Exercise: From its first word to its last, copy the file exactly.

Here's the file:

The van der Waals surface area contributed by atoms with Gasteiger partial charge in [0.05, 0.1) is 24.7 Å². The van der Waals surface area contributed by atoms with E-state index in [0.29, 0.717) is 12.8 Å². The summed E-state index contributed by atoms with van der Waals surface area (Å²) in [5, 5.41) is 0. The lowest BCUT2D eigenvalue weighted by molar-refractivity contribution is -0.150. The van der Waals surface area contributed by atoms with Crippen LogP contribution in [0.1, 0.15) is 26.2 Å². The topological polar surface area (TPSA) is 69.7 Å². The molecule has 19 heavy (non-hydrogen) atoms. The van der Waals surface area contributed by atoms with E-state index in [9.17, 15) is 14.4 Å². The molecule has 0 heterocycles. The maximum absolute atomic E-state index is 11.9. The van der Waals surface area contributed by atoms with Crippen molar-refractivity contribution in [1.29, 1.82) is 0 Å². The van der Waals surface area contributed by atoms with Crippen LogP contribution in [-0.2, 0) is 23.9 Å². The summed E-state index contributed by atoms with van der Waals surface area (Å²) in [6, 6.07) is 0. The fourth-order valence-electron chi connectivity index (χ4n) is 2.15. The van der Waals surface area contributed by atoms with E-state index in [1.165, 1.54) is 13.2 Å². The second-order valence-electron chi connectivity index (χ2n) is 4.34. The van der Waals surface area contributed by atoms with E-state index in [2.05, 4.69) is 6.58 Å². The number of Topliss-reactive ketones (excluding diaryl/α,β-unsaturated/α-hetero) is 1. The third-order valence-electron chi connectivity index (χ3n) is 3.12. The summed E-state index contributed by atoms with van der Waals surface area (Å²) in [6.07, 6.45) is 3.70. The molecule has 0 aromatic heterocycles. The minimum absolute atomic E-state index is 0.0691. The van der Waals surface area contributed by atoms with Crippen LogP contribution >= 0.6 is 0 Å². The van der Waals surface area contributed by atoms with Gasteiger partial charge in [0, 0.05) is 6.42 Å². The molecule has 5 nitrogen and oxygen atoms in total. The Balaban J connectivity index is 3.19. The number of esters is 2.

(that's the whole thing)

The van der Waals surface area contributed by atoms with Gasteiger partial charge in [0.05, 0.1) is 24.7 Å². The van der Waals surface area contributed by atoms with E-state index in [0.29, 0.717) is 12.8 Å². The summed E-state index contributed by atoms with van der Waals surface area (Å²) in [5, 5.41) is 0. The lowest BCUT2D eigenvalue weighted by molar-refractivity contribution is -0.150. The van der Waals surface area contributed by atoms with Crippen LogP contribution in [0.1, 0.15) is 26.2 Å². The topological polar surface area (TPSA) is 69.7 Å². The molecule has 19 heavy (non-hydrogen) atoms. The van der Waals surface area contributed by atoms with E-state index in [9.17, 15) is 14.4 Å². The molecule has 0 heterocycles. The maximum absolute atomic E-state index is 11.9. The van der Waals surface area contributed by atoms with Crippen molar-refractivity contribution in [1.29, 1.82) is 0 Å². The van der Waals surface area contributed by atoms with Crippen LogP contribution in [-0.2, 0) is 23.9 Å². The summed E-state index contributed by atoms with van der Waals surface area (Å²) in [6, 6.07) is 0. The fourth-order valence-electron chi connectivity index (χ4n) is 2.15. The van der Waals surface area contributed by atoms with E-state index in [1.165, 1.54) is 13.2 Å². The second-order valence-electron chi connectivity index (χ2n) is 4.34. The van der Waals surface area contributed by atoms with E-state index in [2.05, 4.69) is 6.58 Å². The number of Topliss-reactive ketones (excluding diaryl/α,β-unsaturated/α-hetero) is 1. The third-order valence-electron chi connectivity index (χ3n) is 3.12. The summed E-state index contributed by atoms with van der Waals surface area (Å²) in [6.07, 6.45) is 3.70. The molecule has 0 aromatic heterocycles. The minimum absolute atomic E-state index is 0.0691. The van der Waals surface area contributed by atoms with Crippen LogP contribution >= 0.6 is 0 Å². The van der Waals surface area contributed by atoms with Gasteiger partial charge in [0, 0.05) is 6.42 Å². The molecule has 5 nitrogen and oxygen atoms in total. The Balaban J connectivity index is 3.19. The number of esters is 2.